So, yes, we said that Ukraine will become a member. But I would say it’s even more important that we actually charted a way for how to achieve that goal so Ukraine is closer to NATO membership now than ever before. 

HARMAN: Well, two sticking points on that and then we’ll turn to—I’d like to turn to Sweden. 

One is that Ukraine is in an active war against Russia. So if Ukraine were to join NATO now, wouldn’t that trigger Article 5? That’s one question. 

Second question is about corruption. Not that Ukraine is the only—(laughs)—country on the planet, certainly in its neighborhood, to have some corruption, but Volodymyr Zelensky has been eliminating corruption in a very brave way—firing a number of generals, et cetera. So is the corruption problem still a sticking point? And what about the fact that there’s an active war going on? 

STOLTENBERG: Well, the fact there’s an active war makes it impossible to just invite them tomorrow or today. So in one way or another, we need to deal with that situation. And of course, it’s easier to foresee membership when this war ends in one way or another. So that’s also a reason why I think even those who are most eager to have Ukraine as a member as soon as possible realize that this is not something that will happen now. 

But at the same time, we need to, in a way, look beyond the active war which is ongoing, because when this war ends in one way or another—in the distant or the near future—we need to ensure that history doesn’t repeat itself. Because we have to remember that this is a pattern of Russian behavior over many years. First, they annexed Crimea, and we said that was unacceptable. And then a few—a couple of months later, they went into Donbas in 2014. And then we had these Minsk Agreements with a—with ceasefire and ceasefire lines and so on. They violated them again and again over the years. And then, certainly, we had the full-fledged invasion in 2022, last year. So it has been step by step they are trying to take more and more territory from Ukraine. And the war didn’t start in February last year; it started in 2014.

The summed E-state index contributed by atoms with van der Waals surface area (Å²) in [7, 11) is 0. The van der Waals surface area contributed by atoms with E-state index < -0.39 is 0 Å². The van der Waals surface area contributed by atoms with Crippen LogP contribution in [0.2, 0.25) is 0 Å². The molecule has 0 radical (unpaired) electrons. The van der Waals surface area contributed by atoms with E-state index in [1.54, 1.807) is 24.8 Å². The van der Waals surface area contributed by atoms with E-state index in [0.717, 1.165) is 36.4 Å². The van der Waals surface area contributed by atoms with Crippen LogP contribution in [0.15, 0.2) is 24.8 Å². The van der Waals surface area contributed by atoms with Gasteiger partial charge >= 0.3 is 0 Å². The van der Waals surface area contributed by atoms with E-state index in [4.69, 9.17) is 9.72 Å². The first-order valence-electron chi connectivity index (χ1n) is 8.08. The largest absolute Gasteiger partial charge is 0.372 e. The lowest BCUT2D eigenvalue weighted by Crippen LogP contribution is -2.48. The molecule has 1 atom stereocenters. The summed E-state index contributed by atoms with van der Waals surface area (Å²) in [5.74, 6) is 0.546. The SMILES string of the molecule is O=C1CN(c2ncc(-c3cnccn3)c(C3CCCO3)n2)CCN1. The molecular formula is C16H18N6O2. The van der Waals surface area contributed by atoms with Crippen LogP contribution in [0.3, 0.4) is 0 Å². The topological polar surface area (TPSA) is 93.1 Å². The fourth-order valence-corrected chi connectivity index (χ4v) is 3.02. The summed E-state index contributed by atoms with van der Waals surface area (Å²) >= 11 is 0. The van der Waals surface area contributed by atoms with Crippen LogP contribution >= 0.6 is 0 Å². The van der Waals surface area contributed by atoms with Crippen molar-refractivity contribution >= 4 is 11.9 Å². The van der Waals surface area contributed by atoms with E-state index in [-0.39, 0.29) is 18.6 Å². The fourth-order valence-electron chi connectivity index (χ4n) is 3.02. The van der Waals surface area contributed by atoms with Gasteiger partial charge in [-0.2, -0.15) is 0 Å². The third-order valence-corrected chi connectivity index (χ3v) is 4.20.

So if there is—when there is an end now to the fighting, we need to ensure that this is a real end, it stops there. And therefore, it means that there has to be a framework in place to guarantee the security, the territorial integrity, the borders of Ukraine. And of course, NATO membership is one way of achieving that. There are also ideas on more bilateral arrangements. But in one way or another, there is a need for guarantees. So there is a link between the membership issue and how to enlist an end to the war, and to secure an enduring and lasting peace after the war. 

Then, on corruption, President Zelensky has been very tough on that also before the war or before the full-scale invasion. That was one of his top issues when he was elected. He has and his administration has made progress. And some—and many of the programs we are conducting are also related to what you call transparency and better governance and reform of the defense and security institutions to fight corruption.